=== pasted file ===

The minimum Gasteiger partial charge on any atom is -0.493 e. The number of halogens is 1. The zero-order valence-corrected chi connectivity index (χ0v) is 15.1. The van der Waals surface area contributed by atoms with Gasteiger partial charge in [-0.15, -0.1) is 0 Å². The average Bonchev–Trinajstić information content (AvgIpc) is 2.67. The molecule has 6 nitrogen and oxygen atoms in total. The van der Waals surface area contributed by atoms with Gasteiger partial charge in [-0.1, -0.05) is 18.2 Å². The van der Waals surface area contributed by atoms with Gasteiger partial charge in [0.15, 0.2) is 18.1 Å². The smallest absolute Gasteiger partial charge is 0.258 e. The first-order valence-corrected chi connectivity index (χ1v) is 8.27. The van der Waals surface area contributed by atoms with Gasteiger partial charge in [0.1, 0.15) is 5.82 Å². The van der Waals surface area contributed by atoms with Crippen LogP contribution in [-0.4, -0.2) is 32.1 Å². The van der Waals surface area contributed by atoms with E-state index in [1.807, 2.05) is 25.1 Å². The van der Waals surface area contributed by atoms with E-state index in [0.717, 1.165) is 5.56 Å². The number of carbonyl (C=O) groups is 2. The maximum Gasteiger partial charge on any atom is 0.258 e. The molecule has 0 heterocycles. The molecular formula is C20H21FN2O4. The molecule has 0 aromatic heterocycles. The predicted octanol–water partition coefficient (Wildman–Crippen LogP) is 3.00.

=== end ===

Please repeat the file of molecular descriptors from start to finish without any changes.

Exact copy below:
The minimum Gasteiger partial charge on any atom is -0.493 e. The number of halogens is 1. The zero-order valence-corrected chi connectivity index (χ0v) is 15.1. The van der Waals surface area contributed by atoms with Gasteiger partial charge in [-0.15, -0.1) is 0 Å². The average Bonchev–Trinajstić information content (AvgIpc) is 2.67. The molecule has 6 nitrogen and oxygen atoms in total. The van der Waals surface area contributed by atoms with Gasteiger partial charge in [-0.1, -0.05) is 18.2 Å². The van der Waals surface area contributed by atoms with Gasteiger partial charge in [0.15, 0.2) is 18.1 Å². The smallest absolute Gasteiger partial charge is 0.258 e. The first-order valence-corrected chi connectivity index (χ1v) is 8.27. The van der Waals surface area contributed by atoms with Gasteiger partial charge in [0.1, 0.15) is 5.82 Å². The van der Waals surface area contributed by atoms with Crippen LogP contribution in [-0.4, -0.2) is 32.1 Å². The van der Waals surface area contributed by atoms with E-state index in [1.807, 2.05) is 25.1 Å². The van der Waals surface area contributed by atoms with E-state index in [0.717, 1.165) is 5.56 Å². The number of carbonyl (C=O) groups is 2. The maximum Gasteiger partial charge on any atom is 0.258 e. The molecule has 0 heterocycles. The molecular formula is C20H21FN2O4. The molecule has 0 aromatic heterocycles. The predicted octanol–water partition coefficient (Wildman–Crippen LogP) is 3.00.